His mother is not talking to him. She will not even look at him. Enrique has no hint of what she is going to do.
Lourdes knows. She understands, as only a mother can, the terror she is about to inflict, the ache Enrique will feel, and finally the emptiness.
What will become of him? Already he will not let anyone else feed or bathe him. He loves her deeply, as only a son can. With Lourdes, he is openly affectionate.
"Dame pico, mami. Give me a kiss, Mom," he pleads, over and over, pursing his lips. With Lourdes, he is a chatterbox.
"Mira, mami. Look, Mom," he says softly, asking her questions about everything he sees. Without her, he is so shy it is crushing.
Slowly, she walks out onto the porch. Enrique clings to her pant leg. Beside her, he is tiny. Lourdes loves him so much she cannot bring herself to say a word. She cannot carry his picture. It would melt her resolve. She cannot hug him. He is five years old.
They live on the outskirts of Tegucigalpa, in Honduras. She can barely afford food for him and his sister, Belky, who is seven.
She's never been able to buy them a toy or a birthday cake. Lourdes, twenty-four, scrubs other
people's laundry in a muddy river. She goes door to door, selling tortillas, used clothes, and plantains.
She fills a wooden box with gum and crackers and cigarettes, and she finds a spot where she can squat on a dusty sidewalk next to the downtown Pizza Hut and sell the items to passersby. The sidewalk is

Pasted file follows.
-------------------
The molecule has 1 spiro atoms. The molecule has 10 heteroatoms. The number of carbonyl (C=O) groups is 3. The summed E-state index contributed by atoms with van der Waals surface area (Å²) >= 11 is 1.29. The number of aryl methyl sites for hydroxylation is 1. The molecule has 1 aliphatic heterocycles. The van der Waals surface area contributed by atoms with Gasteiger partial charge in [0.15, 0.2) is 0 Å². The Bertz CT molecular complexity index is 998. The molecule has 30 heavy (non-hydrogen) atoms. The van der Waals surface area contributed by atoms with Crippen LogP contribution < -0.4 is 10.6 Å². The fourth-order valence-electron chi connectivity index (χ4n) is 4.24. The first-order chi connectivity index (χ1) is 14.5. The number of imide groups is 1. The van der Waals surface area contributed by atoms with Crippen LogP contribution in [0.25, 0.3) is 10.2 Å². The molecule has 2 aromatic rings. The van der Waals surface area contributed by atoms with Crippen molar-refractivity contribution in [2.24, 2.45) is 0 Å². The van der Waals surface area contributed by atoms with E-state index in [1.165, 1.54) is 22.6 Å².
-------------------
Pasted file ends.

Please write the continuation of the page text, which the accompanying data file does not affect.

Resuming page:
They have a bleak future. He and Belky are not likely to finish grade school. Lourdes cannot afford uniforms or pencils. Her husband is gone. A good job is out of the question.
Lourdes knows of only one place that offers hope. As a seven-year-old child, delivering tortillas her mother made to wealthy homes, she glimpsed this place on other
people's television screens. The flickering images were a far cry from Lourdes's childhood home: a two-room shack made of wooden slats, its flimsy tin roof weighted down with rocks, the only bathroom a clump of bushes outside. On television, she saw New York
City's spectacular skyline, Las Vegas's shimmering lights, Disneyland's magic castle.
Lourdes has decided: She will leave. She will go to the United States and make money and send it home. She will be gone for one year - less, with luck
or she will bring her children to be with her. It is for them she is leaving, she tells herself, but still she feels guilty.
She kneels and kisses Belky and hugs her tightly. Then she turns to her own sister. If she watches over Belky, she will get a set of gold fingernails from el Norte.
But Lourdes cannot face Enrique. He will remember only one thing that she says to him:
"Don't forget to go to church this afternoon."
It is January 29, 1989. His mother steps off the porch.
She walks away.
"¿Dondé está mi mami?" Enrique cries, over and over. "Where is my mom?"
His mother never returns, and that decides Enrique's fate. As a teenager indeed, still a child
he will set out for the United States on his own to search for her. Virtually unnoticed, he will become one of an estimated 48,000 children who enter the United States from Central America and Mexico each year, illegally and without either of their parents. Roughly two thirds of them will make it past the U.S. Immigration and
Many go north seeking work. Others flee abusive families. Most of the Central Americans go to reunite with a parent, say counselors at a detention center in Texas where the INS houses the largest number of the unaccompanied children it catches. Of those, the counselors say, 75 percent are looking for their mothers. Some children say they need to find out whether their mothers still love them. A priest at a Texas shelter says they often bring pictures of themselves in their
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